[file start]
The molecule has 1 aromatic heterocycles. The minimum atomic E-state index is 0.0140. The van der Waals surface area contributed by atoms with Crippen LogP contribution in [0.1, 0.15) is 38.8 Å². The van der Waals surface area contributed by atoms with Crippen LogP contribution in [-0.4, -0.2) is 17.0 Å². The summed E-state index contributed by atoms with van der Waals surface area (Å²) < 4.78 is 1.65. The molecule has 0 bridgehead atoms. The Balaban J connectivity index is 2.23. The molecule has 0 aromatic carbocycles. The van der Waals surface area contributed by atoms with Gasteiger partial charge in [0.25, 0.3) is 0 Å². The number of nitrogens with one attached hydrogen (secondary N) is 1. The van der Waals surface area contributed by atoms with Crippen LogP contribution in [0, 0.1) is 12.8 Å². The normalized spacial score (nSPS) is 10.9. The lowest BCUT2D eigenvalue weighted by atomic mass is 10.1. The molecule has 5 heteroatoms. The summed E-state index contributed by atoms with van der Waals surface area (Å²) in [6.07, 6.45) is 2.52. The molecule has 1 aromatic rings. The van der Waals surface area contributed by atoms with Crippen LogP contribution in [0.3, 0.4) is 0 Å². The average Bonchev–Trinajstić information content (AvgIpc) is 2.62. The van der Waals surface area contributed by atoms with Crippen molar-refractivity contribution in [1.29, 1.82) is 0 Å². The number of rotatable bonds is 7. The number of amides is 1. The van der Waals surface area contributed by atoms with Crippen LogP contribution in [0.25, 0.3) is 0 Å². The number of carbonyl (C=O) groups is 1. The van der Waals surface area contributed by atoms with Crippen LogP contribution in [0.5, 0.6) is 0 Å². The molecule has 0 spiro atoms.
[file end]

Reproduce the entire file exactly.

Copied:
The molecule has 1 aromatic heterocycles. The minimum atomic E-state index is 0.0140. The van der Waals surface area contributed by atoms with Crippen LogP contribution in [0.1, 0.15) is 38.8 Å². The van der Waals surface area contributed by atoms with Crippen LogP contribution in [-0.4, -0.2) is 17.0 Å². The summed E-state index contributed by atoms with van der Waals surface area (Å²) < 4.78 is 1.65. The molecule has 0 bridgehead atoms. The Balaban J connectivity index is 2.23. The molecule has 0 aromatic carbocycles. The van der Waals surface area contributed by atoms with Gasteiger partial charge in [0.25, 0.3) is 0 Å². The number of nitrogens with one attached hydrogen (secondary N) is 1. The van der Waals surface area contributed by atoms with Crippen LogP contribution in [0, 0.1) is 12.8 Å². The normalized spacial score (nSPS) is 10.9. The lowest BCUT2D eigenvalue weighted by atomic mass is 10.1. The molecule has 5 heteroatoms. The summed E-state index contributed by atoms with van der Waals surface area (Å²) in [6.07, 6.45) is 2.52. The molecule has 1 aromatic rings. The van der Waals surface area contributed by atoms with Crippen LogP contribution in [0.3, 0.4) is 0 Å². The average Bonchev–Trinajstić information content (AvgIpc) is 2.62. The van der Waals surface area contributed by atoms with Crippen molar-refractivity contribution in [1.29, 1.82) is 0 Å². The number of rotatable bonds is 7. The number of amides is 1. The van der Waals surface area contributed by atoms with Crippen LogP contribution in [0.25, 0.3) is 0 Å². The number of carbonyl (C=O) groups is 1. The van der Waals surface area contributed by atoms with Crippen LogP contribution in [0.5, 0.6) is 0 Å². The molecule has 0 spiro atoms.